Under a Securities Investor Protection Act (SIPA), which provides benefits to “customers” of failed brokerage firms such as Madoff’s, “customers” share in the recovery of their property, namely cash and securities during a firm’s liquidation. But were those who indirectly invested with Madoff—such as those in ERISA-regulated plans—“customers” under SIPA? That was the question facing Judge Denise Cote.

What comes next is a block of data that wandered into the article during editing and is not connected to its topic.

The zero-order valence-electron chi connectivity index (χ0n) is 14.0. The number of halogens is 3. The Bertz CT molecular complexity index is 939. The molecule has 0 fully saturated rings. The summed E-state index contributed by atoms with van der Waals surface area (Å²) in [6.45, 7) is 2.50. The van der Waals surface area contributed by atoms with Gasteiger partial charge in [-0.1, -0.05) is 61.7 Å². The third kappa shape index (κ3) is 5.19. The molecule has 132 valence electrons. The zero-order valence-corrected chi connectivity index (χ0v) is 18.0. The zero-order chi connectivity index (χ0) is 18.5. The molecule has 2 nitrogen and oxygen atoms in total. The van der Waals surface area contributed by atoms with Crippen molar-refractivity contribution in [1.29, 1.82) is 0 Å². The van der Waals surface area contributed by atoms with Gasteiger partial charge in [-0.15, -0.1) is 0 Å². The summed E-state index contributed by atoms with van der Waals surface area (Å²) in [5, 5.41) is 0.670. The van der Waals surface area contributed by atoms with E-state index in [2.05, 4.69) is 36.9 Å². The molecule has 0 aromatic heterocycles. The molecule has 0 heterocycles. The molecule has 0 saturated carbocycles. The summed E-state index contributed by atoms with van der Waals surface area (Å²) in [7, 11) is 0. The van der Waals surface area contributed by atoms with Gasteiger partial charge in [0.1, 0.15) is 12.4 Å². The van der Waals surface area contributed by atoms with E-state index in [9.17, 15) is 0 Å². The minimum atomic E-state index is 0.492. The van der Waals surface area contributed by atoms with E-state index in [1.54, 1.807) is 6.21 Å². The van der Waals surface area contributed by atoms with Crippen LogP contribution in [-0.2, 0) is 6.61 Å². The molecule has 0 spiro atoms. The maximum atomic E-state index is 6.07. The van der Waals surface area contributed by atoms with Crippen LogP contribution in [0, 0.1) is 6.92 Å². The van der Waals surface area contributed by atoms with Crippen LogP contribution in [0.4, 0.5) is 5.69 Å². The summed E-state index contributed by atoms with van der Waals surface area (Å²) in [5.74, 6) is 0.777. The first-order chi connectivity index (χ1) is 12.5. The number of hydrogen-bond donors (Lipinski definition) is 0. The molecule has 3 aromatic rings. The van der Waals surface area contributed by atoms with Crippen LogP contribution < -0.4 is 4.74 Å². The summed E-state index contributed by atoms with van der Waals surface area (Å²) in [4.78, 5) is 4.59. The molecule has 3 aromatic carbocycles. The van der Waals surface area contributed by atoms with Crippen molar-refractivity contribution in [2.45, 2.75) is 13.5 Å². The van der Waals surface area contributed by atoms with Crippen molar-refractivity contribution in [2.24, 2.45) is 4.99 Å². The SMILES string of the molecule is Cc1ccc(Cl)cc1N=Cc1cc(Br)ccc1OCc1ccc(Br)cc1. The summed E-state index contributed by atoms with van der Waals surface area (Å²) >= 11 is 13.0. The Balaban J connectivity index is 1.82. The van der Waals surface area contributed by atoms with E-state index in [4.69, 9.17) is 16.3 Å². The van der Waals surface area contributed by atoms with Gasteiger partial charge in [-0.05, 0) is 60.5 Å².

SIPA defines “customer”
three ways. Those who indirectly invested funds with Madoff argued they fell
under the third definition—“any person who has deposited cash with
the debtor for the purpose of purchasing securities.”
The court disagreed. “The ERISA claimants are mistaken,” Cote wrote. “One cannot deposit cash with the debtor if this cash belongs to another.”
In an ERISA-regulated plan, Cote noted, assets are held and owned by the plan’s trustees, not by its participants.
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